News reporting in 2020
An opinion piece by Valley Lizard
What are facts? Are facts always true? How do you tell if you’re receiving accurate information? As a journalism student I’ve learnt facts are a key part of news reporting, but what might seem like a clearly definable idea actually is quite complex.
Scott Reinardy demonstrates how over time news reports can sound like outright lies, in Chapter 4 of Convergent Journalism: An Introduction Writing and Producing Across Media.
‘No lives were lost on the Titanic when it struck an iceberg and sank in 1912 (The World, 1912).
When Adolf Hitler was released from a Bavaria prison in 1924, it was reported that he would “retire to private life and return to Austria, the country of his birth” (New York Times, 1924)
And, no American babies were born after 2015 (Los Angeles Herald, 1910).
These were the original reports in newspapers regarding some transformational and historic events in the twentieth century. As we know, more than 1, 500 died in the sinking of the Titanic, Hitler did not retire to Austria but instead led Germany and the world into the next great war,’
Why is it that all these so called “facts” reported in the past turned out to be wrong? Were the journalists just incompetent? There’s a famous saying ‘journalism is the first draft of history’. We are living in a historic time. Early news reports and predictions about 2020 are quickly being proven wrong.
To create accurate news you need more than just facts. I touched on this topic in my post about ethical journalism, however I want to go into more detail now. Facts on their own are not news. They are part of the things needed to make news, but not news in themselves.
Journalist Paul Brennan explains what makes something news with the acronym:
T. R. U. T. H. which stands for:
Another important factor in all news stories and collation is: public interest. This is different to what the public is interested in. It’s the difference between what the population needs to know and wants to know. Good news stories and programs have a balance between the two. YouTubers know how to achieve this balance by creating content they think people need to know and creating content their subscribers request. Q & A videos are an easy way to both find out what content people want and which content they already enjoy.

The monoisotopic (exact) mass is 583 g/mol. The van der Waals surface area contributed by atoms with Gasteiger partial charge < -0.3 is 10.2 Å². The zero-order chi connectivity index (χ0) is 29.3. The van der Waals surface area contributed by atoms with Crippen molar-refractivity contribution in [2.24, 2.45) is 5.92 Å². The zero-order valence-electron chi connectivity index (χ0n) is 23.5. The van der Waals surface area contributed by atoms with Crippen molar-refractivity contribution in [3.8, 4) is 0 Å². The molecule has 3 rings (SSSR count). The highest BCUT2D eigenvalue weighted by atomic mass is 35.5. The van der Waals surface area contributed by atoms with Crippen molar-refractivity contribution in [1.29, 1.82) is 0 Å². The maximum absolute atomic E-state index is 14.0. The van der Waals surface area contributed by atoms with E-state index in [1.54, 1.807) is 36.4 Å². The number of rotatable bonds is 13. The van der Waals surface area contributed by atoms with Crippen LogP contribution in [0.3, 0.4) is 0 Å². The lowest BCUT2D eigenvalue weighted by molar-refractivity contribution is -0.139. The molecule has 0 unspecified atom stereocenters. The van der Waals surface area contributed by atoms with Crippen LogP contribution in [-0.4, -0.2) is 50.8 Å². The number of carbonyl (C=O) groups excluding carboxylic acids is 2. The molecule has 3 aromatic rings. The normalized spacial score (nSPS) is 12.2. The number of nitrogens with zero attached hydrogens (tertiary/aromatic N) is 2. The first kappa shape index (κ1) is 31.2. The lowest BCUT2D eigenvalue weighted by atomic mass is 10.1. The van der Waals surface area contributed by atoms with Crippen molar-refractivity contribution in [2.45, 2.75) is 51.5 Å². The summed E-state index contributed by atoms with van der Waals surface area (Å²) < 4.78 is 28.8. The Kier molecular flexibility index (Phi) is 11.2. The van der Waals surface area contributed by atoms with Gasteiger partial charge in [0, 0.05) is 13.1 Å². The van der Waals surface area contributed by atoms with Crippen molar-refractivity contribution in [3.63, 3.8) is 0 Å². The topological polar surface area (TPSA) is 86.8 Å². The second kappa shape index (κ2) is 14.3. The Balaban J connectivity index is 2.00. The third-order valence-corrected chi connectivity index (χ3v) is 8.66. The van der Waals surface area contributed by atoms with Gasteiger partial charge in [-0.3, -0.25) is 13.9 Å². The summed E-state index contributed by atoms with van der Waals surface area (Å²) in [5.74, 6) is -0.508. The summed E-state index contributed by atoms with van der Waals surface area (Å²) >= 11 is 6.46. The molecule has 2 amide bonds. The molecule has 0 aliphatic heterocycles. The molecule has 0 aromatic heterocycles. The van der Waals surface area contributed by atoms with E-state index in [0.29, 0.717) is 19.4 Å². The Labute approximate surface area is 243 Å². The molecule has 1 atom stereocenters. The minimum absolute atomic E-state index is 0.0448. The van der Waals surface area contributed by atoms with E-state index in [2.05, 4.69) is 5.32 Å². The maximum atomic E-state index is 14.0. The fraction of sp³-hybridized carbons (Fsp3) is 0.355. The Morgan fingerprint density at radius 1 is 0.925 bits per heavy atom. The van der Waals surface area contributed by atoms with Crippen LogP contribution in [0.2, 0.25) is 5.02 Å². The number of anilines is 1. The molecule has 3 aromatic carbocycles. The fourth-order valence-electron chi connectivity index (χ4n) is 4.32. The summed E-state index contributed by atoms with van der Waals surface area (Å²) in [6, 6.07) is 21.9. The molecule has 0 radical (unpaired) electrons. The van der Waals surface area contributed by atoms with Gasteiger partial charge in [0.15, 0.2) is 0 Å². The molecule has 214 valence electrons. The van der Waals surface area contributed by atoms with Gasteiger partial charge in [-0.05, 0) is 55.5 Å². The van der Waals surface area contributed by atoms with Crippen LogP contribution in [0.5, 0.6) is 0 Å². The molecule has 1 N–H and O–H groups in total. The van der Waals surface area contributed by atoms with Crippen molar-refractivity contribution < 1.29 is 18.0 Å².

When news media doesn’t know what the public wants to know it tends to publish what will make their news outlet the most money. This is closer to public relations (PR) than journalism. There’s a lot of crossover between PR, journalism, advertising and many of the other jobs in the media industry.
The above video explains what PR is and isn’t. Kchoi mentions the term “media relations”. This is where journalism and public relations tend to cross paths. Whatever form of media you work in you are going to have media relations aka relationships with media professionals.
Basically while almost anything can be newsworthy not everything is. Often it’s the unexpected events which become news. During a crisis unexpected things happen all the time.
So in this strange new normal how to we figure out what’s abnormal and newsworthy?
It’s certainly getting harder in Australia as even grocery shopping becomes newsworthy. The first thing journalists should do when reporting in a crisis is of course be safe.
If you know you’re safe enough to proceed with the capturing the news story then you have to think and care about the other people involved in the crisis. It’s fantastic to interview people directly involved in a crisis, but this needs to be done in a respectful and caring manner. This interview with Idris Elba about his experience with COVID-19 is a brilliant example of a caring and respectful interview process.
So reporting news is actually a tough gig and since learning about media laws and ethical standards for Australian journalists I understand why mistakes are often made. News reporting = facts, accuracy, public interest, reliable sources, legally and ethically obtained information as well as so much more.